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Poster: Reade Date: Aug 14, 2012 10:52am
Forum: GratefulDead Subject: Re: 3/28/73

I'd be surprised if anyone was all that perplexed given anything related to the set list. This was before the show format got overly standardized to include 'drums and space' every night, a requisite post drums ballad, etc.
I saw them three nights later and as this was the dark ages before cable, internet, etc. we had no idea what they'd been playing or what a 'typical' show was supposed to be.
It was just so not like today. Whatever they wanted to pull out and play was OK with us 'cause we were just getting a big kick out of seeing them.

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Poster: Dudley Dead Date: Aug 14, 2012 12:14pm
Forum: GratefulDead Subject: Re: 3/28/73

One of the things that sucked me in to the band, was the first two times I saw them 10/14/76, and 2/26/77, the concerts were totally different in character , and during those show they didn't play any of their super well known songs (did play US Blues as an encore on the 26th), unlike most of the big acts of the era like the Who, or Stones .( 2 exceptions, I can think off the top of my head , would've been King Crimson, and Zappa, whom tended to play a lot of new material each tour ).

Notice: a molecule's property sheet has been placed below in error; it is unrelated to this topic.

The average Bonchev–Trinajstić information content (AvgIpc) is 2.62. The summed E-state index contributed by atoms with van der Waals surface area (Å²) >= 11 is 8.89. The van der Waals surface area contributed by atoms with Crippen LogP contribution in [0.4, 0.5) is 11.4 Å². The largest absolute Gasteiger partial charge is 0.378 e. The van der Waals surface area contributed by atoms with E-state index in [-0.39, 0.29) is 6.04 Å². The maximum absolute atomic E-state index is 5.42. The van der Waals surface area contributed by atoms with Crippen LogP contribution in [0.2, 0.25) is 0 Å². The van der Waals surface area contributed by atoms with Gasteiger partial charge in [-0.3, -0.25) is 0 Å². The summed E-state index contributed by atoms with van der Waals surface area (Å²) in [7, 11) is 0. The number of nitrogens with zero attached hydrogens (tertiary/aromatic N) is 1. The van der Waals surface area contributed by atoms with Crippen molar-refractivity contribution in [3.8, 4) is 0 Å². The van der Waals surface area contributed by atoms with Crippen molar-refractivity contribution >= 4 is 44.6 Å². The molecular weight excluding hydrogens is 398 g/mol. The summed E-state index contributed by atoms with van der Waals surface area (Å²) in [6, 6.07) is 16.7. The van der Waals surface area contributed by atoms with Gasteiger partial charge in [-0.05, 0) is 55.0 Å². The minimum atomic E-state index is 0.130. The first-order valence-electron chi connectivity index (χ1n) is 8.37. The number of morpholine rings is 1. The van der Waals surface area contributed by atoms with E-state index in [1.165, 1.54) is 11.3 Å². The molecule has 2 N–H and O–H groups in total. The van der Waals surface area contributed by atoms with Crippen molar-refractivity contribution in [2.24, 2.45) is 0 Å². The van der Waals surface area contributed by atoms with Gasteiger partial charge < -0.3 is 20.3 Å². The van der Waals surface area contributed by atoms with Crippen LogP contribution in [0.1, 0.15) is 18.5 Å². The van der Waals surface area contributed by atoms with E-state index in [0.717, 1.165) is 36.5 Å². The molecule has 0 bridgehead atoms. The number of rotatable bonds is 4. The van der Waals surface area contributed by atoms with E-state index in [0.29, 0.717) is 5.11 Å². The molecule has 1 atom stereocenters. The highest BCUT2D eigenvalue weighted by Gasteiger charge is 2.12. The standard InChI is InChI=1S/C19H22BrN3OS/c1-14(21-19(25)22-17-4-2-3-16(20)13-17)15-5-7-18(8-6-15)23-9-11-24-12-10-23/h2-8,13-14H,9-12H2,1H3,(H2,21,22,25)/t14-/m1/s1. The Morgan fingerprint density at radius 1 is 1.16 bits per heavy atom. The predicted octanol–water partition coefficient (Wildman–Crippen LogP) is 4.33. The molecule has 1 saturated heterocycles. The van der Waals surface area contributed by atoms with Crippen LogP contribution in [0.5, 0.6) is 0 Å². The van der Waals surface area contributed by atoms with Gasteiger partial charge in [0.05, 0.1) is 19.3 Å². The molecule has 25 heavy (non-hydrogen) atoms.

And the accepting nature of the crowd,you describe ! Everyone seemed into it , and happy (not always the case with some of the other bands I saw).
I was talking to a bus driver, who had seen Cream (att:WT) in Anaheim Convention Center . She said she only knew "Sunshine of Your Love", and "White Room", and that is was loud . But enjoyed it nonetheless . Maybe folks were more open ?
Oh, I should mention, often when I play a show, I don't look the the set-list beforehand , to give me some element of surprise , So I am listing to this show , getting into that 2nd set, and wondering " ok, this is a 73 show, shouldn't they launched off into jamland ?". Then, when they do, that LONG jam sequence to end the show ! I guess this one reason these pre-formula shows are so interesting !

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Poster: Reade Date: Aug 14, 2012 1:36pm
Forum: GratefulDead Subject: Re: 3/28/73

Just not sure it's possible to fully convey through words the context of the early seventies. The culture was far less diverse and tolerant, and ultra conformist. Nixon was president. I could go on.
The Dead were proof of a musical and social world you hoped was out there but that you weren't seeing enough of in your day to day travails to get overly confident about.
When word would spread of a gig around where you lived you attended joyfully and without any reservation whatsoever, as if attending the coolest, hippest board meeting or reunion ever. They meant a great deal to people.
I'm not sure if people were more open then or not as you ask, but do feel confident in saying that some of the political, social and musical realities of the early seventies were perceived by many as caustic and stifling, and made the Dead a sure cure for whatever was ailing you along those lines whenever they'd show up and play.